April 29th 2006

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Articles from this issue:

COVER STORY: Taking stock of the wheat scandal

EDITORIAL: Watering Australia: a national priority

BORDER PROTECTION: Why Australia needs naval, air force bases in Torres Strait

NATIONAL SECURITY: Lives endangered by latest intelligence leaks

ENVIRONMENTALISM: How the Great Barrier Reef is mismanaged

STRAWS IN THE WIND: Labor misses the bus / All is vanity / Kosovo's mafia / When the bills come in / Open season on Christianity

REGIONAL ECONOMIC POLICY: The end of international economic cooperation? (Part 2)

PERU: Latest Latin American country to turn left

SCHOOLS: The choice so few parents can afford

MEDIA: ABC's Easter assault on Christianity

THE WEST AND ISLAM: No alternative but to defend our values

Social cost of unfettered capitalism (letter)

Robert Manne's media critique defended (letter)

Why have a Department of Foreign Affairs? (letter)

CINEMA: Caped crusader for the know-nothing left: V for Vendetta

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Latest Latin American country to turn left

by Peter Westmore

News Weekly, April 29, 2006
The first round of Peru's current elections indicates that Peruvian voters are following Latin America's current leftward trend, writes Peter Westmore.

The first round of elections in Peru suggests that one of two popular nationalists, Ollanta Humala or Alan Garcia, will become the next President of Peru, marking a continuation of a swing to the left which has swept Latin America over recent years.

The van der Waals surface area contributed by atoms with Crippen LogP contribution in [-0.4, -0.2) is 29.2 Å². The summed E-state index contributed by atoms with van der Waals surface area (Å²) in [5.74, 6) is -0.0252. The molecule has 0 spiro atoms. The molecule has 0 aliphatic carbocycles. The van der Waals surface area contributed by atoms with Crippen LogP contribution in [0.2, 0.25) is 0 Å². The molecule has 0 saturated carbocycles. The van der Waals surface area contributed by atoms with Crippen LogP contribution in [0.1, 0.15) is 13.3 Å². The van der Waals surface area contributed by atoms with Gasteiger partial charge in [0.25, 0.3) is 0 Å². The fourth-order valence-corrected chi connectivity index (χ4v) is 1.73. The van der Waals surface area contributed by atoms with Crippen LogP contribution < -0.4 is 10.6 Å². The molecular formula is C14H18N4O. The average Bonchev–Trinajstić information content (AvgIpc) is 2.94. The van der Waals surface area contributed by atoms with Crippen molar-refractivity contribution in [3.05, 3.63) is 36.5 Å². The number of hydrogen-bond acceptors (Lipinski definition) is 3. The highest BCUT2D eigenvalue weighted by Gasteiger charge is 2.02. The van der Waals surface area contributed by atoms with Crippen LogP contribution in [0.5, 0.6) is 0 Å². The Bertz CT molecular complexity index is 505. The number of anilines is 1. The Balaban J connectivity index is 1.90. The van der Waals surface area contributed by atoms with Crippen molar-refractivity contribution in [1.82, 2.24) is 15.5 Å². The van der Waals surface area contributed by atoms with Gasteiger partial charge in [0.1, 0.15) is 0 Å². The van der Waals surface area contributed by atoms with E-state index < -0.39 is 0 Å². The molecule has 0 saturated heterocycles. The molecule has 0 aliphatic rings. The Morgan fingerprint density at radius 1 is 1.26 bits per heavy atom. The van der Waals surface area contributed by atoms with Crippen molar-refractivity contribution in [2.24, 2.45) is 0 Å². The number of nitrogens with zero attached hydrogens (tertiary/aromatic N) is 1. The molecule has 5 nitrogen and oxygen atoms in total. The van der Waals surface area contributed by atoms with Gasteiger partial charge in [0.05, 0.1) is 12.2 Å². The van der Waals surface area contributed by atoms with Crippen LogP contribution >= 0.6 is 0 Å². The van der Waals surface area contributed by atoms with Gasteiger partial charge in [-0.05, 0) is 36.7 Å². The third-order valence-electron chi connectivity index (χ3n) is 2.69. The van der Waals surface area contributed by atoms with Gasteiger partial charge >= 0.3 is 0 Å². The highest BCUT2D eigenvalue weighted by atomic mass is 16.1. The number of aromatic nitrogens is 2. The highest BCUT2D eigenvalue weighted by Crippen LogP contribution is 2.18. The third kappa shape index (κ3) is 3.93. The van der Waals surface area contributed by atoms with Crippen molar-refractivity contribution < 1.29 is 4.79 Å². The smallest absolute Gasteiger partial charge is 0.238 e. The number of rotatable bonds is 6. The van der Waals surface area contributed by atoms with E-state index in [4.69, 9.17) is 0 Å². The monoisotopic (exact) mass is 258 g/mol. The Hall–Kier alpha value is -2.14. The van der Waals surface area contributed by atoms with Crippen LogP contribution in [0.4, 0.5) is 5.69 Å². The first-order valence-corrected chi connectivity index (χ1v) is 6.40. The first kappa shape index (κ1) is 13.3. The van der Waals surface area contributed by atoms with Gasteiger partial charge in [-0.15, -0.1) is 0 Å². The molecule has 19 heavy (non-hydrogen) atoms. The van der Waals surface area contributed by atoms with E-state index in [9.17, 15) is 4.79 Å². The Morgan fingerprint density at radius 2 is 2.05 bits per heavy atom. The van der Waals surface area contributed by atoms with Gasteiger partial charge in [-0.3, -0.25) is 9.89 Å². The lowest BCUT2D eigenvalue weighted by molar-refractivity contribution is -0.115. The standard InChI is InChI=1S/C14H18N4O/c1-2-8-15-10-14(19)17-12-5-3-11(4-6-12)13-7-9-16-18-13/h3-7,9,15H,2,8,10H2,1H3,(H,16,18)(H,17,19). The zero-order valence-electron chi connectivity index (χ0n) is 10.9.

Peru is located on the Pacific Ocean in the north-west of Latin America, sandwiched between Ecuador and Colombia in the north, Brazil in the east, and Bolivia and Chile to the south.

At the time of writing, over 80 per cent of the vote in the first round had been counted. Ollanta Humala, a former army commander and admirer of Hugo Chavez, the left-wing President of Venezuela, secured 31 per cent of the vote. He advances to a second round next month or in June, since no candidate has won a majority.

Humala is the only candidate with a strong presence throughout the country - he secured the largest vote in 19 out of 25 regions.

Indian support

Like other recently-elected Latin American leaders, his support comes from Indians and Mestizos who comprise about 80 per cent of the population of nearly 30 million, but are largely excluded from the institutions of the economy and power, which are dominated by white descendants of the Spanish colonists, who comprise just three million people.

Alan Garcia, a former president and socialist whose 1985-1990 rule ended in hyperinflation and surging violence by Shining Path rebels, was second with 25 per cent, after overtaking Lourdes Flores, a pro-business lawyer whose support is concentrated in the cities.

While the vote was largely shaped by economic and racial factors, both Humala and Garcia are fiercely critical of the United States and what they term "neoliberalism", a term which describes both globalism and American economic dominance in Latin America.